Novak beat him in the U.S. Open final in four sets a month before those WTF matches. And beat him pretty handily in the Wimbledon final in 2015, as well, in four sets.

That was a while ago, yet we still sense Novak’s recent dominance of Roger. His most recent victories over the Swiss concern last year’s Cincinnati final, where Novak secured his golden Masters (the only player to win all nine of the ATP Masters titles) and the final of the 2018 Paris Masters, outlasting Federer 76(6) 57 76(3).

An interesting (for me) omission from this storied rivalry is any match during 2017. This, of course, marks the rise of Fedičić, a steam-rolling version of Federer in terms of the improved attacking BH and a more stable business-end efficiency that highlighted Federer’s 2017 and early 2018 dominance, accounting for, among other titles, three major championships.

Djokovic dodged this demon. I recall a fairly timely Djokovic loss at 2017 IW to Kyrgios in R16 that prevented a meeting then between these two legends.

What’s my point?

Do we get, finally, this meeting tomorrow in a 2019 Wimbledon final?


Federer looks good, I have to say. Good enough to beat Djokovic in a five setter, in a context that brings-out the best in the Serb?

In that interview above, Federer actually pin-points the shot of Djokovic that sets him apart. It’s the shot wide to the ad court, Djoker’s BH.

Federer clearly says that this player’s ability to go wide there, leaping and reaching, plant his feet, and turn on that shot, transitioning from a seemingly desperate defense to a dangerous offense is utterly exceptional, purely Djokovician.

He and we know how tough Novak is and why he very much could beat Roger in three or four in tomorrow’s final.

We had, in our final say, a five setter in the Federer v Nadal match, and we, as we said, leaned Nadal in that scenario.

This one feels more like a four setter to me.

I want to reiterate that Novak winning in three doesn’t seem out-of-the-ordinary. He’s rested, hasn’t really been tested — we ought to acknowledge that he hasn’t even faced a top 20 player in this tournament, yet.

Plus Federer just had a very emotional and exhausting win over Nadal in the SF and has never beaten both Nadal and Djokovic (I’m told) en route to a major championship.

Furthermore (and to reiterate), Djokovic really has to win this. If you’re a Djoker-fangirl you know exactly what I’m talking about.

Having said all of that, I like a massive upset tomorrow. Just because (it won’t happen, mind you, because then my thesis HRFRT which as yet to hit the bookshelves would already promise massive sales, readership, a cultish following, celebrity bedlam for Mcshow, etc.). Seems to be happening.

I like the flow in Federer’s game right now and the statement the Swiss hopes to make on Centre Court tomorrow, a message all should hear and enjoy.

My prediction is as risky as is this tennis great’s game. Probably flawed in the end.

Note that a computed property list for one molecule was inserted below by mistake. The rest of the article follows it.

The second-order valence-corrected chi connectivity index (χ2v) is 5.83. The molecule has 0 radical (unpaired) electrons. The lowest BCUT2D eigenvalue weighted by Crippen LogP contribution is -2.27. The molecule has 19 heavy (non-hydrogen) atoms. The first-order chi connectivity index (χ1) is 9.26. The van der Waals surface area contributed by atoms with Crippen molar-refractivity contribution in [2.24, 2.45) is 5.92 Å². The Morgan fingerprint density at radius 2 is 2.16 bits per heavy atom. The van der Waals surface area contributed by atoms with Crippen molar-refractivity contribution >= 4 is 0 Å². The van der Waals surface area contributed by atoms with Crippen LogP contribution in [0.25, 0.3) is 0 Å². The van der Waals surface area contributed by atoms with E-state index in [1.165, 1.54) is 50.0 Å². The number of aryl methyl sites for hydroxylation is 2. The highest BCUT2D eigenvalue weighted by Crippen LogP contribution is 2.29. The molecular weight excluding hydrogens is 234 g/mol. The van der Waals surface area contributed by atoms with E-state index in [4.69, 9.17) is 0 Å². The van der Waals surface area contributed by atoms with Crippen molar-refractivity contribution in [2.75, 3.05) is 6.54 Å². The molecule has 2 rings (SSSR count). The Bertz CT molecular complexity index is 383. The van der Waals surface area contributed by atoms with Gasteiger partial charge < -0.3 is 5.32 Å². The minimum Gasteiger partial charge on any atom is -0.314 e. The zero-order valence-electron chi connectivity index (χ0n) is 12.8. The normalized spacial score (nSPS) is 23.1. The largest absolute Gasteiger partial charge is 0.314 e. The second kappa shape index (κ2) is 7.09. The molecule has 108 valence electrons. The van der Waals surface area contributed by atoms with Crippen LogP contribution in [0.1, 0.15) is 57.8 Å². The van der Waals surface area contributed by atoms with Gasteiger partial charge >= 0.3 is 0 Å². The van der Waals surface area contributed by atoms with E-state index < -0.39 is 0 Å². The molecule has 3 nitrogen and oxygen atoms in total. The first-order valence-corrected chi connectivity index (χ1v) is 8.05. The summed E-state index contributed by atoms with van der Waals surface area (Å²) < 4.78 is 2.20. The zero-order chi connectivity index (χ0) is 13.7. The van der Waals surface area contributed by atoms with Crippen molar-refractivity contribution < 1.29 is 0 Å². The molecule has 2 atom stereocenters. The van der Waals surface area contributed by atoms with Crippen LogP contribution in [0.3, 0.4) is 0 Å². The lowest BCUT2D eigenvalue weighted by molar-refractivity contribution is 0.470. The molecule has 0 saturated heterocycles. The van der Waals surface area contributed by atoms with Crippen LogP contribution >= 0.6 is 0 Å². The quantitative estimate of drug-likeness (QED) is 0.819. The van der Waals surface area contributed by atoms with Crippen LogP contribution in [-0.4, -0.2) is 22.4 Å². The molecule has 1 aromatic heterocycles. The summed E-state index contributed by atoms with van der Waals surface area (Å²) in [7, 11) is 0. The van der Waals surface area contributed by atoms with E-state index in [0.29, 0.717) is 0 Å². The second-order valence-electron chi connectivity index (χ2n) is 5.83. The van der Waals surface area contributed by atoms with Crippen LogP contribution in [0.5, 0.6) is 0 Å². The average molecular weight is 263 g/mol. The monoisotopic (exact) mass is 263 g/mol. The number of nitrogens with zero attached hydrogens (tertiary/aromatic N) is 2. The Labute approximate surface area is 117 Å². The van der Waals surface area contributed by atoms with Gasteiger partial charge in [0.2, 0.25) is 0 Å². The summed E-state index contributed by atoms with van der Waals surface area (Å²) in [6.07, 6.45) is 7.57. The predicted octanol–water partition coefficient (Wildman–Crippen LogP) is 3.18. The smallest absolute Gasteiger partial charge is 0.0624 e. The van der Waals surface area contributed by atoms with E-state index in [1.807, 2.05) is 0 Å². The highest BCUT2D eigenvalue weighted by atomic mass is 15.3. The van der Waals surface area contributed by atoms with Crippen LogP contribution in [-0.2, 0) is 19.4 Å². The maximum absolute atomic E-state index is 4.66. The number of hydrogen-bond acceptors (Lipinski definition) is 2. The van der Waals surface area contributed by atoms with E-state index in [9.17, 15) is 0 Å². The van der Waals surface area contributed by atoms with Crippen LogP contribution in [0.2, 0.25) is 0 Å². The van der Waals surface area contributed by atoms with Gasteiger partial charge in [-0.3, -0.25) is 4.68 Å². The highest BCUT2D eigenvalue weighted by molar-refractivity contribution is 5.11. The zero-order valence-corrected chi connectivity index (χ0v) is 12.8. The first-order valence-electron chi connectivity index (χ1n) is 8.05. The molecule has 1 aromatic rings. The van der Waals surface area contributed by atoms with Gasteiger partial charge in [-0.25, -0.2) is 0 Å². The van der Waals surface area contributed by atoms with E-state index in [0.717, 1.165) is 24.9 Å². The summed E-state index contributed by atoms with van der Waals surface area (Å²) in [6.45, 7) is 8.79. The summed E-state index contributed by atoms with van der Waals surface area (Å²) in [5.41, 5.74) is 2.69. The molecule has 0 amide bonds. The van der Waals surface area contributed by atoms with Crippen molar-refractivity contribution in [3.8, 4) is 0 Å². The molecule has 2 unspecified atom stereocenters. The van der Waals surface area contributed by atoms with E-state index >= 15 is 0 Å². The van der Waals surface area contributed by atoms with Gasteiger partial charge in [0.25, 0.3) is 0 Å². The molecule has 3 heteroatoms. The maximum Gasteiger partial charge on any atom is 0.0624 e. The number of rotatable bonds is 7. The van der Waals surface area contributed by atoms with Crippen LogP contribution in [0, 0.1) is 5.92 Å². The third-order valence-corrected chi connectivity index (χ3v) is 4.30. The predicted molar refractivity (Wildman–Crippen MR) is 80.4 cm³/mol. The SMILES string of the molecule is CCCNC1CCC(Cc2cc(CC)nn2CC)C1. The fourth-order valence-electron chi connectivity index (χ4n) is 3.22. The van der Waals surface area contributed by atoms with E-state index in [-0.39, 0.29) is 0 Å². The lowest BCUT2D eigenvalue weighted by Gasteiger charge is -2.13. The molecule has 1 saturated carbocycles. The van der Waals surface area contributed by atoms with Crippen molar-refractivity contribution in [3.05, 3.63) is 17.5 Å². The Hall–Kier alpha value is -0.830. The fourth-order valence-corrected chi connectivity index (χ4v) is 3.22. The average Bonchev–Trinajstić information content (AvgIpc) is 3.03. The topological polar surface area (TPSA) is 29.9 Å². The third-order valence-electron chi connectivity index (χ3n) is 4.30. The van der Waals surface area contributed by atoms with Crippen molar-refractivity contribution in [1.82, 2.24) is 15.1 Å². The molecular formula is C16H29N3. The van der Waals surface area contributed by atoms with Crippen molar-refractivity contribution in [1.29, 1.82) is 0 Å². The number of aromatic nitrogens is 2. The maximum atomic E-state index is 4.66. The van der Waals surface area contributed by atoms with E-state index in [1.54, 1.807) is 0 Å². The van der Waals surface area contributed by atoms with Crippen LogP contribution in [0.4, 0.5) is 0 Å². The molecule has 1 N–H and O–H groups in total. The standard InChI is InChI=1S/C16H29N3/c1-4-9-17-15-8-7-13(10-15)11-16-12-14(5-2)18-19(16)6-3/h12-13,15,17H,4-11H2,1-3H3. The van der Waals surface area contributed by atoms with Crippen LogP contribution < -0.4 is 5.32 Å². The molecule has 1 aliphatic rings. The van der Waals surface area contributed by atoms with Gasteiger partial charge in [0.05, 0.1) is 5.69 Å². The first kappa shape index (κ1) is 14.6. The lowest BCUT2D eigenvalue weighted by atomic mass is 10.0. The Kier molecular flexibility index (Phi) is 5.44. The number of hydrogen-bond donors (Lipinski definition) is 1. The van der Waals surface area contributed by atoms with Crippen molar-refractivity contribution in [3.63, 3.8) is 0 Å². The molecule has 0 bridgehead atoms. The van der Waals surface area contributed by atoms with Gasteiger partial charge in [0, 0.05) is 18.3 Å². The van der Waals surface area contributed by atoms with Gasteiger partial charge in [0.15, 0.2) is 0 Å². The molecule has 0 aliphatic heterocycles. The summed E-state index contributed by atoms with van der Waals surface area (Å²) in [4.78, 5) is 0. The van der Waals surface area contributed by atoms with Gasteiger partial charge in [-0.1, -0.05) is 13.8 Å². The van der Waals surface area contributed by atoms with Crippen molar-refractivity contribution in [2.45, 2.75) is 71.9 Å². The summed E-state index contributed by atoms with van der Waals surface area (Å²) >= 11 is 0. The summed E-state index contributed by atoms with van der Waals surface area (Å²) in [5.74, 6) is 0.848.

But I’m taking Federer in this one.

10 thoughts on “Wimbledon Final Preview

  1. Andrija Šarenac

    Roger beat Novak on Centre Court in 4 sets in 2012 SF 6-3 3-6 6-4 6-3. He went on to win that title against Murray also in 4 sets 4-6 7-5 6-3 6-4. Though that was a long time ago.


  2. Andrija Šarenac

    Roger led in aces 25-10, had 3 DF less, had better 1st serve %, had better 1st and 2nd serve win%, had better net points won %, had better % on BPs, had better % on receiving points, had 40 nore winners and only 9 more errors, won 15 more points in total. There is no single statistic of importance that Fed wasn’t better at except the most important one, he didn’t win those few most important points in TBs


  3. Andrija Šarenac

    This match in some unusual way cemented maybe 2 completely opposite though complementary things, Novak is the best player today but Federer is the GOAT (whatever that means). Unfortunately (maybe) this second thing is something that probably no one is going to remember from this match. This match was like some glorified Hall of Fame, Legends end of career statement from Roger and because of the result no one is going to remeber it in that way, sad…


    1. The body of this match, add his run to this final, beating Nadal, etc., is complicated, rich, etc., but people and history tend to simplify, especially when we have the efficiency of numbers in this sport. You saw the numbers in terms of Federer’s SF and F appearances at SW19, astounding longevity and consistency, the we all know which numbers really count.

      History will be very clear on that .

      Liked by 1 person

  4. Andrija Šarenac

    It’s silly how if Fed won one of those 2 MPs this would be called one of his greatest performances in career (this match and this tournament altogether) but it won’t be now, sad..


  5. Matthew Harris

    Djokovic pulled it out but your gut feeling about Roger was dead on. Fed played some of the best tennis he has ever played, and his deeper, flatter OHBH in addition to the slice OHBH he has relied on his entire career gives Fed an offensive shot he has never had.